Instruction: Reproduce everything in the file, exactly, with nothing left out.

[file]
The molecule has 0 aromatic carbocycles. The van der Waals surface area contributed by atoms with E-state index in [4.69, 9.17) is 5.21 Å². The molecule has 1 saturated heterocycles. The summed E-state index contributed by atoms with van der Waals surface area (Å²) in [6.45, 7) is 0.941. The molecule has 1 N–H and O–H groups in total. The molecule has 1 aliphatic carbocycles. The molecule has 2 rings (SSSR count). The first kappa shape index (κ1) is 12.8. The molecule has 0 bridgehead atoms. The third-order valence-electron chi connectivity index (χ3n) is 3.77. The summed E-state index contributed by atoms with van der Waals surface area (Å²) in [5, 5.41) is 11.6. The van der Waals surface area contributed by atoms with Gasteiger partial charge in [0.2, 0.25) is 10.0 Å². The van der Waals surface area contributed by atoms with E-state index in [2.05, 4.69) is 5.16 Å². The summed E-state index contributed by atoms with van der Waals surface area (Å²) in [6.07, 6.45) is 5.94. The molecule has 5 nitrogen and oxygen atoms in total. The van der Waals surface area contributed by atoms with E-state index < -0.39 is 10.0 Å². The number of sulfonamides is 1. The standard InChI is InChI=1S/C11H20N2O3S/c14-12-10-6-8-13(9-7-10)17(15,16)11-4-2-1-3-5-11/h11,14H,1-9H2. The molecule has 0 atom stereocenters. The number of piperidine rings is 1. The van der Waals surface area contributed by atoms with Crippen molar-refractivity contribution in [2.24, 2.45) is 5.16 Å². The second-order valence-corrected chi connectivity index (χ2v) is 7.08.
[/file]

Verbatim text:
The molecule has 0 aromatic carbocycles. The van der Waals surface area contributed by atoms with E-state index in [4.69, 9.17) is 5.21 Å². The molecule has 1 saturated heterocycles. The summed E-state index contributed by atoms with van der Waals surface area (Å²) in [6.45, 7) is 0.941. The molecule has 1 N–H and O–H groups in total. The molecule has 1 aliphatic carbocycles. The molecule has 2 rings (SSSR count). The first kappa shape index (κ1) is 12.8. The molecule has 0 bridgehead atoms. The third-order valence-electron chi connectivity index (χ3n) is 3.77. The summed E-state index contributed by atoms with van der Waals surface area (Å²) in [5, 5.41) is 11.6. The van der Waals surface area contributed by atoms with Gasteiger partial charge in [0.2, 0.25) is 10.0 Å². The van der Waals surface area contributed by atoms with E-state index in [2.05, 4.69) is 5.16 Å². The summed E-state index contributed by atoms with van der Waals surface area (Å²) in [6.07, 6.45) is 5.94. The molecule has 5 nitrogen and oxygen atoms in total. The van der Waals surface area contributed by atoms with E-state index < -0.39 is 10.0 Å². The number of sulfonamides is 1. The standard InChI is InChI=1S/C11H20N2O3S/c14-12-10-6-8-13(9-7-10)17(15,16)11-4-2-1-3-5-11/h11,14H,1-9H2. The molecule has 0 atom stereocenters. The number of piperidine rings is 1. The van der Waals surface area contributed by atoms with Crippen molar-refractivity contribution in [2.24, 2.45) is 5.16 Å². The second-order valence-corrected chi connectivity index (χ2v) is 7.08.